After a relaxing float through a deep, narrow flat-water gorge below high bridge, the gorge opens up and continues with tight teacup drops. The first one has a tight channel against the right wall and a strong seam at the bottom that pushes back into a big cave on creek right, then a sloping pourover. Scout and set safety on river left.

The next mile is mainly read and fun until you get to and obvious horizon, where the canyon tightens up again and has a significant horizon line downstream. This drop is a narrow eight-foot pourover with a strong seam below it that kicks to the left wall. After about a hundred feet of class two, take out on river left to scout the lead-in drop and Punchbowl Falls. If you decide not to run Punchbowl, eddy out on river right and start climbing back up to the trail.

The lead-in to Punchbowl Falls is a narrow six-foot auto-boof with an eddy on the left below it. Peel out of the eddy with left angle, hit the reaction hole in the center, tuck it up and free fall about thirty feet into the pool below.

Punchbowl is always a hard hit at the bottom regardless of how aerated the boil seems from above. Experienced locals theorize that the big recirculation coming off the left wall breaks up the tongue at the lip of the drop, creating irregular pulses of water that fail to fully aerate the pool below. Therefore, the pool is almost always more 'green and hard' than it appears.

Chuck Taylor styles Punchbowl Falls while the rest of the crew looks on..
photo by Bryan Youngs

On the Garr Birthday trip, everyone had great lines and most took a hard hit at the bottom. Once you drop out of the pool below, Little Punchbowl is just downstream. Eddy out on river right and decide if you want to hike out here or run one more then hike up and out, because Metlako Falls waits just around the corner.

Metlako Falls is the last and largest waterfall in Eagle Creek Gorge and was also the last to be run. This monster drop features a ten-foot slide leading to a ninety-foot vertical plunge into a basalt-lined pothole. Oregon kayaker Dave Grove was the first to run Metlako in May of 2004, followed two years later by Trip Jennings then a few months later by local wild man and kayaker Rolf Kelly on an inner tube, as documented on the kayaking blog The Range Life.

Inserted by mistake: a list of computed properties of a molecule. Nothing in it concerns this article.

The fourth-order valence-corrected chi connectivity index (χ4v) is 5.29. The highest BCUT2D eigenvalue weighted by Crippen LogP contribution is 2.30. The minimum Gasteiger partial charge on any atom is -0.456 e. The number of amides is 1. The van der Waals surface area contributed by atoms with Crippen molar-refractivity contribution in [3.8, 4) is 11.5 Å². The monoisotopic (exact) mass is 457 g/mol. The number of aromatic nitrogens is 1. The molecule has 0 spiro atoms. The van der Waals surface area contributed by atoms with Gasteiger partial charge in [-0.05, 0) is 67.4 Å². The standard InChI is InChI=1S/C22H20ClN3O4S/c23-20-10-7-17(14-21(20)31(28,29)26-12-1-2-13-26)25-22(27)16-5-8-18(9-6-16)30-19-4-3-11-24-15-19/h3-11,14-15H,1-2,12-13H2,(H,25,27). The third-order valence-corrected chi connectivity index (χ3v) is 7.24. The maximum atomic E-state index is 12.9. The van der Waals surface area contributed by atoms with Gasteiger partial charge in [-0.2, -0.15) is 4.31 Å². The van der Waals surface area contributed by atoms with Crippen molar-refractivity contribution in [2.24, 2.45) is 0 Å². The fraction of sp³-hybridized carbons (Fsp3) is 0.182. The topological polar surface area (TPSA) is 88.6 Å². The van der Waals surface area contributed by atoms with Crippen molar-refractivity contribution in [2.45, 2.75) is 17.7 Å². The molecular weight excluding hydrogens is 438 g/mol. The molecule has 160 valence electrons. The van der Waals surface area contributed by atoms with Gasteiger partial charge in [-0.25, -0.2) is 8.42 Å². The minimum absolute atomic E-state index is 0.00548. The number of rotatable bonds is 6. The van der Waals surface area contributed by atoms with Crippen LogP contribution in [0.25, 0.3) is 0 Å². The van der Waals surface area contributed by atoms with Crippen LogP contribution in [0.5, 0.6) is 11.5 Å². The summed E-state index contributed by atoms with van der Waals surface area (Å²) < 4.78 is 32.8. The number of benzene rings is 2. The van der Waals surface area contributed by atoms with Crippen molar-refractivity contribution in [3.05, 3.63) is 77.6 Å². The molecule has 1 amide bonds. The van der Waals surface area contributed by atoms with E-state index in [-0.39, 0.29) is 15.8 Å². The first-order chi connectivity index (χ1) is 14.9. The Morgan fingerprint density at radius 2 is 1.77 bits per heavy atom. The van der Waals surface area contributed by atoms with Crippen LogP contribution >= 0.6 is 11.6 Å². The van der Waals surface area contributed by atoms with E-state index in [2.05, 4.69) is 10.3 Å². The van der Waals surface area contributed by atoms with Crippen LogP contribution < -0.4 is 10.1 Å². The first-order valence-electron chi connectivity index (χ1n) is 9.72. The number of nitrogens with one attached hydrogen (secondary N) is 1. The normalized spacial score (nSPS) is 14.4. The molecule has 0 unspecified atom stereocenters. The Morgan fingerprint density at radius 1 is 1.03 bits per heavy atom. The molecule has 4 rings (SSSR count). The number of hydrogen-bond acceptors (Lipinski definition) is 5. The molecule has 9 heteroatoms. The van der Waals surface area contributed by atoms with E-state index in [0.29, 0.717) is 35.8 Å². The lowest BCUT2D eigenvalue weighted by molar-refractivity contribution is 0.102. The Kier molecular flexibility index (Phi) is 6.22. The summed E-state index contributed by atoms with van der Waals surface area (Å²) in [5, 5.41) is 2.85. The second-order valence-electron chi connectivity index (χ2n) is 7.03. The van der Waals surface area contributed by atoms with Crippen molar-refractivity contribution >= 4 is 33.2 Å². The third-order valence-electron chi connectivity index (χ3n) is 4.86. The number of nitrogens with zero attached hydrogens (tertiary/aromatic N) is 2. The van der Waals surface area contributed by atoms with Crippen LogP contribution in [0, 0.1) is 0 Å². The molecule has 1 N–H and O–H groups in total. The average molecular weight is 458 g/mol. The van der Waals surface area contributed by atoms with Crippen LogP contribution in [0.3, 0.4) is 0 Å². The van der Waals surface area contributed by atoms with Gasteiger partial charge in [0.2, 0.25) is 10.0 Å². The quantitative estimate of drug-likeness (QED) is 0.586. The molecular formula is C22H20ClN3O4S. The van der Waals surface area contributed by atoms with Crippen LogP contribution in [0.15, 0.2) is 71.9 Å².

Portage up and around Metlako on the trail you came in on and drop back in once you see a way back down to the creek or hike the next mile out to the parking area.

Every drop between Skoonichuck and the take out has been run, and a few drops upstream as well. The most notable of these upstream descents occurred during the filming the local video 'Breathe', when Isaac and Jordan Priestly hiked six miles up the creek and claimed the first descent of a fifty-five plus foot waterfall far above the regular run.

For flows, unless you have already hiked in and scouted the gorge its hard to know the right level. Eagle Creek originates at Wahtum Lake and runs downhill for seventeen miles until it hits the Columbia River. It has a similar flow pattern to the West Fork of the Hood ( rain will bring it up fast ) the snowmelt in the spring goes pretty quick so rainfall is a more reliable flow driver.

There is a low head damn at the end of the parking area. The day we ran it there was just enough water going over it to slide over in your boat. If you see a big hole at the bottom of this dam, the run is too high. Ideally, you should hike in check the flow and find a gauge rock for yourself at the take out.

To reach Eagle Creek Gorge, take I84 East out of Portland to exit 41 ( eastbound only, there is no westbound access ) turn into the parking area, continue to the end of the parking lot. A Northwest forest parking pass is required here.

The most often run section of Eagle Creek is indicated by the red line below. There are more big, runnable waterfalls upstream.